Subject-matter jurisdiction must be distinguished from personal jurisdiction, which is the power of a court to render a judgment against a particular defendant, and territorial jurisdiction, which is the power of the court to render a judgment concerning events that have occurred within a well-defined territory. Unlike personal or territorial jurisdiction, lack of subject-matter jurisdiction cannot be waived. A judgment from a court that did not have subject-matter jurisdiction is forever a nullity.
To decide a case, a court must have a combination of subject (subjectam) and either personal (personam) or territorial (locum) jurisdiction.
Subject-matter jurisdiction, personal or territorial jurisdiction, and adequate notice are the three most fundamental constitutional requirements for a valid judgment.
By far the most important two categories of federal subject-matter jurisdiction are federal question jurisdiction and diversity jurisdiction. The enabling statute for federal question jurisdiction, 28 U.S.C. § 1331, provides that the district courts have subject-matter jurisdiction in all civil actions arising under the Constitution, laws, or treaties of the United States. As mentioned before, this jurisdiction is ordinarily not exclusive; states too can hear claims based on federal law. The enabling statute for diversity jurisdiction, 28 U.S.C. § 1332, grants the district courts jurisdiction in an action that meets two basic conditions:
Federal courts also have removal jurisdiction, which is the authority to try cases removed by defendants from state courts. The contours of removal jurisdiction are almost identical to those of original jurisdiction. See removal jurisdiction for more information.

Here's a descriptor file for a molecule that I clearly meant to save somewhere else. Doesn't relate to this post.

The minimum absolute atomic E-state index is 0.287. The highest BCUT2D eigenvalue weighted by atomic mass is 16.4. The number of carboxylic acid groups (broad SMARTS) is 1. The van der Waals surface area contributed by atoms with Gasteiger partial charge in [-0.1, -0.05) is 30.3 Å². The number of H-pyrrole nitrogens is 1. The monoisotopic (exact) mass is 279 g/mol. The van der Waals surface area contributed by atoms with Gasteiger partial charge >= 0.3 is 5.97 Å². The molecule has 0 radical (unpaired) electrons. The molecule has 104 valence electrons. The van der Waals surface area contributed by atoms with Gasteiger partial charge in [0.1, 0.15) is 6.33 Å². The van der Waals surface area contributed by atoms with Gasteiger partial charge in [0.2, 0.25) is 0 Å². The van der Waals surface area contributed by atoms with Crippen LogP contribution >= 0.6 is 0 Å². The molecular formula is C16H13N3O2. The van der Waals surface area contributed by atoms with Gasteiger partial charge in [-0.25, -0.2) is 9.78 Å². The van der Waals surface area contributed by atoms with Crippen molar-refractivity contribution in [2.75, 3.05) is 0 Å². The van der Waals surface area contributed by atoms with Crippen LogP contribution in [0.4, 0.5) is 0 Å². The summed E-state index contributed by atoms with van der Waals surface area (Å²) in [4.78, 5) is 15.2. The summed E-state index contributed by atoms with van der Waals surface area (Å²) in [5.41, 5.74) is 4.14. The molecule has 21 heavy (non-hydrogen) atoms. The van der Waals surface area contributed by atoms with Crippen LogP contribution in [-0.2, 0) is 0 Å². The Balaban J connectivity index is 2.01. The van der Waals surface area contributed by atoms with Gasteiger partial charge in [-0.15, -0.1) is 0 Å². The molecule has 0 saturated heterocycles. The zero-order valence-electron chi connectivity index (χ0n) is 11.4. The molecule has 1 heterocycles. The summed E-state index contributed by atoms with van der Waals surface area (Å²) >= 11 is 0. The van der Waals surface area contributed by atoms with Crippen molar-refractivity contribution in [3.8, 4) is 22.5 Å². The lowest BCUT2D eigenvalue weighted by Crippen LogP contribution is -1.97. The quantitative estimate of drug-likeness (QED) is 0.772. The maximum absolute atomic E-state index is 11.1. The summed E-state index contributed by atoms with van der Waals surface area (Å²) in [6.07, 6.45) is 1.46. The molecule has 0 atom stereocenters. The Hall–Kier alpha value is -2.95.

Proof Of Alleged Patent Or Copyright Infringement In The United States Is Required To Prevail On The Merits, But Not For Establishing Subject Matter Jurisdiction.
Jun 12, 2008; In Litecubes, LLC v. Northern Light Products, Inc., No. 06-1646 (Fed. Cir. Apr. 28, 2008), the Federal Circuit affirmed the...
First Circuit specifies, as matter of first impression, circumstances under which Lanham Act grants subject matter jurisdiction over extraterritorial conduct by foreign defendants under effects test.
Aug 01, 2005; Cecil McBee is an American Jazz musician. A Japanese company, Delica Co., Ltd. (Delica) chose that name for its adolescent female...
Supreme Court Holds That Copyright Act Does Not Restrict A Federal Court's Subject-Matter Jurisdiction Over Infringement Claims Involving Unregistered Works.(Case overview)
Mar 23, 2010; On March 2, 2010, the Supreme Court issued a decision holding that the Copyright Act's requirement that copyright owners must...